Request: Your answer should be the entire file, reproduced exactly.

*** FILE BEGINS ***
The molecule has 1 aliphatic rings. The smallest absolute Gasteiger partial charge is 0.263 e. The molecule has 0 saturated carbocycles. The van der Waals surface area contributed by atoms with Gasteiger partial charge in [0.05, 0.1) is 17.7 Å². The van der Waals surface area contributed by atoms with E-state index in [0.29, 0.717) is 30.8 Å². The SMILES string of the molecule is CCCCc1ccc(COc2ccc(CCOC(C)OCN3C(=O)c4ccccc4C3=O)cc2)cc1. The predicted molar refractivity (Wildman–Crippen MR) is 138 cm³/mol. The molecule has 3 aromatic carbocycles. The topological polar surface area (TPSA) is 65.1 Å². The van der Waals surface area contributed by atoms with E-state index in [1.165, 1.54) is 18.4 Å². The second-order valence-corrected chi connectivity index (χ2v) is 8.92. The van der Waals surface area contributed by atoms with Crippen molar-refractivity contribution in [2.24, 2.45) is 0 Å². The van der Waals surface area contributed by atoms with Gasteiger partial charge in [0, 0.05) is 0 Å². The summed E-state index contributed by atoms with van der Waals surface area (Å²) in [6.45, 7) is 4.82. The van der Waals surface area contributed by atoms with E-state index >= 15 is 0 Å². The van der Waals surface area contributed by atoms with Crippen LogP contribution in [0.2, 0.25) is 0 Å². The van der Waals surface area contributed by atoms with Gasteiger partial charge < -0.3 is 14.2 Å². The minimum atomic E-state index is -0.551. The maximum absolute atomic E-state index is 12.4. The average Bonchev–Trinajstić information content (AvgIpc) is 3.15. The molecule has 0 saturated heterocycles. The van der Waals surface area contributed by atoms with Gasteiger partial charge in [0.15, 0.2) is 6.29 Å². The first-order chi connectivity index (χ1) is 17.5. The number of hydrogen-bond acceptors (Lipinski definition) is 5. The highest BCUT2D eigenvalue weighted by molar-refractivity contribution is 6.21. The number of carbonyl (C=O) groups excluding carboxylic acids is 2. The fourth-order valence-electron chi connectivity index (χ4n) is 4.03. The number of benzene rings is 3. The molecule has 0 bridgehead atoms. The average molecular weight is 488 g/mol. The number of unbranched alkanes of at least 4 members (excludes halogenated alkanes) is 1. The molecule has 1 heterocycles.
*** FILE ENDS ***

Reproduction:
The molecule has 1 aliphatic rings. The smallest absolute Gasteiger partial charge is 0.263 e. The molecule has 0 saturated carbocycles. The van der Waals surface area contributed by atoms with Gasteiger partial charge in [0.05, 0.1) is 17.7 Å². The van der Waals surface area contributed by atoms with E-state index in [0.29, 0.717) is 30.8 Å². The SMILES string of the molecule is CCCCc1ccc(COc2ccc(CCOC(C)OCN3C(=O)c4ccccc4C3=O)cc2)cc1. The predicted molar refractivity (Wildman–Crippen MR) is 138 cm³/mol. The molecule has 3 aromatic carbocycles. The topological polar surface area (TPSA) is 65.1 Å². The van der Waals surface area contributed by atoms with E-state index in [1.165, 1.54) is 18.4 Å². The second-order valence-corrected chi connectivity index (χ2v) is 8.92. The van der Waals surface area contributed by atoms with Crippen molar-refractivity contribution in [2.24, 2.45) is 0 Å². The van der Waals surface area contributed by atoms with Gasteiger partial charge in [0, 0.05) is 0 Å². The summed E-state index contributed by atoms with van der Waals surface area (Å²) in [6.45, 7) is 4.82. The van der Waals surface area contributed by atoms with E-state index >= 15 is 0 Å². The van der Waals surface area contributed by atoms with Crippen LogP contribution in [0.2, 0.25) is 0 Å². The van der Waals surface area contributed by atoms with Gasteiger partial charge < -0.3 is 14.2 Å². The minimum atomic E-state index is -0.551. The maximum absolute atomic E-state index is 12.4. The average Bonchev–Trinajstić information content (AvgIpc) is 3.15. The molecule has 0 saturated heterocycles. The van der Waals surface area contributed by atoms with Gasteiger partial charge in [0.15, 0.2) is 6.29 Å². The first-order chi connectivity index (χ1) is 17.5. The number of hydrogen-bond acceptors (Lipinski definition) is 5. The highest BCUT2D eigenvalue weighted by molar-refractivity contribution is 6.21. The number of carbonyl (C=O) groups excluding carboxylic acids is 2. The fourth-order valence-electron chi connectivity index (χ4n) is 4.03. The number of benzene rings is 3. The molecule has 0 bridgehead atoms. The average molecular weight is 488 g/mol. The number of unbranched alkanes of at least 4 members (excludes halogenated alkanes) is 1. The molecule has 1 heterocycles.